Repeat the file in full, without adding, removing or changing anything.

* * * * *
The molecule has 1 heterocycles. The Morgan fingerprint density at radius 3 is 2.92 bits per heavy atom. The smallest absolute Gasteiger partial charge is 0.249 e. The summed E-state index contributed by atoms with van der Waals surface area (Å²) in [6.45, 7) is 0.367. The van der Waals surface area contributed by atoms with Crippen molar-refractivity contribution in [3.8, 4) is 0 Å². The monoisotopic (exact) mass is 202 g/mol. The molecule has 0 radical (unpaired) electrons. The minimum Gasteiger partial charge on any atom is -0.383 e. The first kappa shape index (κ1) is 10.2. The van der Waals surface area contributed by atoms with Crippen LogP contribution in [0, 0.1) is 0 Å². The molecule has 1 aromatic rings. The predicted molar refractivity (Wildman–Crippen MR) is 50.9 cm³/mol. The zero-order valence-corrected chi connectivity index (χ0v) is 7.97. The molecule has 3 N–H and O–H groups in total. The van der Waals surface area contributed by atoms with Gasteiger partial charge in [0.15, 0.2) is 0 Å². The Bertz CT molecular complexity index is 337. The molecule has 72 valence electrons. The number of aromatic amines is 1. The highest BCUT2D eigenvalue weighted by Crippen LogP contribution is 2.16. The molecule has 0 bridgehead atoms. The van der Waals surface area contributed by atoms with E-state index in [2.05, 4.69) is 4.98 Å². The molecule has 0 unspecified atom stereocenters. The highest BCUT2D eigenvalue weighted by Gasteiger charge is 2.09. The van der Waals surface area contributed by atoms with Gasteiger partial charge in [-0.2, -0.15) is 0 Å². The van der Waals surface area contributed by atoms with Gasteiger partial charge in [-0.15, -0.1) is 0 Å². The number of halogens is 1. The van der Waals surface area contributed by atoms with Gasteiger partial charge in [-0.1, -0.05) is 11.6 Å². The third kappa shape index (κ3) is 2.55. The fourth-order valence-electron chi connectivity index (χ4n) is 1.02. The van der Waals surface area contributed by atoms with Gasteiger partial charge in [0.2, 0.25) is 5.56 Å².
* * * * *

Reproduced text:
The molecule has 1 heterocycles. The Morgan fingerprint density at radius 3 is 2.92 bits per heavy atom. The smallest absolute Gasteiger partial charge is 0.249 e. The summed E-state index contributed by atoms with van der Waals surface area (Å²) in [6.45, 7) is 0.367. The van der Waals surface area contributed by atoms with Crippen molar-refractivity contribution in [3.8, 4) is 0 Å². The monoisotopic (exact) mass is 202 g/mol. The molecule has 0 radical (unpaired) electrons. The minimum Gasteiger partial charge on any atom is -0.383 e. The first kappa shape index (κ1) is 10.2. The van der Waals surface area contributed by atoms with Crippen LogP contribution in [0, 0.1) is 0 Å². The molecule has 1 aromatic rings. The predicted molar refractivity (Wildman–Crippen MR) is 50.9 cm³/mol. The zero-order valence-corrected chi connectivity index (χ0v) is 7.97. The molecule has 3 N–H and O–H groups in total. The van der Waals surface area contributed by atoms with Gasteiger partial charge in [0.15, 0.2) is 0 Å². The Bertz CT molecular complexity index is 337. The molecule has 72 valence electrons. The number of aromatic amines is 1. The highest BCUT2D eigenvalue weighted by Crippen LogP contribution is 2.16. The molecule has 0 bridgehead atoms. The van der Waals surface area contributed by atoms with E-state index in [2.05, 4.69) is 4.98 Å². The molecule has 0 unspecified atom stereocenters. The highest BCUT2D eigenvalue weighted by Gasteiger charge is 2.09. The van der Waals surface area contributed by atoms with Gasteiger partial charge in [-0.2, -0.15) is 0 Å². The van der Waals surface area contributed by atoms with Gasteiger partial charge in [-0.15, -0.1) is 0 Å². The number of halogens is 1. The van der Waals surface area contributed by atoms with Gasteiger partial charge in [-0.1, -0.05) is 11.6 Å². The third kappa shape index (κ3) is 2.55. The fourth-order valence-electron chi connectivity index (χ4n) is 1.02. The van der Waals surface area contributed by atoms with Gasteiger partial charge in [0.2, 0.25) is 5.56 Å².